11 December 2016
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  • mediazioni e arbitrati, risoluzione alternativa delle controversie e servizi di mediazione e arbitrato


    » 04/18/2011, 00.00

    PAKISTAN

    Accused of blasphemy, Arif Masih is now free, as fresh anti-Christian attacks go on in Gujranwala

    Jibran Khan

    Thanks to the action of the Masihi Foundation, which collected 50 affidavits from mostly Muslim witnesses, the 40-year-old christian man is now free. However, he is now living under protection with his family fearing new attacks. Yesterday, a mob of extremists interrupts Palm Sunday services in Gujranwala. Police respond by arresting Christians.
    Lahore (AsiaNews) – Arif Masih, the 40-year-old Christian man arrested on 5 April on false blasphemy charges, was freed last night. Police dropped charges against him thanks to the strenuous efforts of the activists of the Masihi Foundation, who demonstrated his innocence. One of Arif’s Muslim neighbours, Shahid Yousaf, had accused him of tearing up a copy of the Qur‘an. The Christian man’s family has been in hiding in a secret location since the start of the affair.

    Upon Arif’s release, the Christian Foundation, which is also monitoring the Asia Bibi’s case, whisked him away to safety in an undisclosed location protected by an armed escort fearing possible retaliation by Muslim extremists opposed to his release.

    Meanwhile in Gujranwala (Punjab), tensions remain high after police took into custody 12 Christians who had protested an attack against a Christian village when a Muslim mob damaged a local church and disrupted Palm Sunday services.

    On 5 April, police arrested Arif Masih, a Christian from Chak Jhumra in the Diocese of Faisalabad, on blasphemy charges. He had allegedly torn out some pages from a copy of the Qur‘an, and sent threatening letters to a group of Muslims, telling they convert to Christianity.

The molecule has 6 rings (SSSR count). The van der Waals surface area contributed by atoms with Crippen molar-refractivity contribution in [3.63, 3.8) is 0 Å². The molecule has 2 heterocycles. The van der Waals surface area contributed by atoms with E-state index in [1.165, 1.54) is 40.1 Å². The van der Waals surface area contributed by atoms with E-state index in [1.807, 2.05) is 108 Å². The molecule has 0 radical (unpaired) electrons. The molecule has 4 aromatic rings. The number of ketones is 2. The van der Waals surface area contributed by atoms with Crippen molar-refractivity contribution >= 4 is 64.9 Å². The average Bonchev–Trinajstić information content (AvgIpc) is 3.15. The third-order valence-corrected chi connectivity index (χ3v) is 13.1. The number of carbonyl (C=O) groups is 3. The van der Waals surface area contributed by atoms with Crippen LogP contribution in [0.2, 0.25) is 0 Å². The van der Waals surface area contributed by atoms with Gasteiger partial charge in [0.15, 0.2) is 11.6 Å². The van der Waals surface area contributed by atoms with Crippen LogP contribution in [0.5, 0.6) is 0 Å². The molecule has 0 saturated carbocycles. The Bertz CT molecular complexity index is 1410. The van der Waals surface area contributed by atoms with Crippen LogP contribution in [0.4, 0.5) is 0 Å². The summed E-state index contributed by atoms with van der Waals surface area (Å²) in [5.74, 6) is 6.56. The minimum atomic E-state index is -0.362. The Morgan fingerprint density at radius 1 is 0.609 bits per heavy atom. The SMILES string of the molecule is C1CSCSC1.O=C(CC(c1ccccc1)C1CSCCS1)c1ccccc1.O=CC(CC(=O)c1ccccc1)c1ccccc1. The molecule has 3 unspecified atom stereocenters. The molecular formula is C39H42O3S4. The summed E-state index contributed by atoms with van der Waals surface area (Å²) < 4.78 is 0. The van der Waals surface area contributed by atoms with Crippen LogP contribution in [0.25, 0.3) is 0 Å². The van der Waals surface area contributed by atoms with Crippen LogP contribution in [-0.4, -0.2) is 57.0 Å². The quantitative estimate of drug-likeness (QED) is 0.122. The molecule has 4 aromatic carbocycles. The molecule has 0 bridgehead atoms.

The accusation was made by one Shahid Yousaf, a neighbour with whom Arif Masih had had legal problems. Using the ‘black law’ as a pretext, Shahid tried to get back at his Christian neighbour.

    The Masihi Foundation managed “to get affidavits from 50 witnesses, most of them Muslim, who reiterated Masih’s innocence, describing him as a peaceful man of sound character,” Haroon Barkat, the foundation’s director, told AsiaNews. Activists also “launched an international pressure campaign” and “kept in touch with Punjab government officials.”

    Last Saturday, as Arif’s family was moving, they were attacked by enraged Muslim mob. “No one was injured”. According to Barkat, the attack was orchestrated by the local mafia, which is trying to get a hold of the Christian family’s possessions.

    The Foundation has now placed Arif and his family in a safe hiding place, and found a school for their children. It has also provided them with money to live on.

    “We decided to give him security and shelter” because fears persist that, as a free man, the 40-year-old Christian could “be killed at any time.”

    Meanwhile, tensions are still running high in Gujranwala (Punjab), where hundreds of Muslims on Saturday attacked the Christian village of Khokarki who had protested against Muslim fundamentalists. The latter had organised a demonstration against a Christian man, Mushtaq Gill, and his son for allegedly desecrating the Qur‘an. The mob in fact wanted to “punish them publicly” before any police investigation was actually carried out.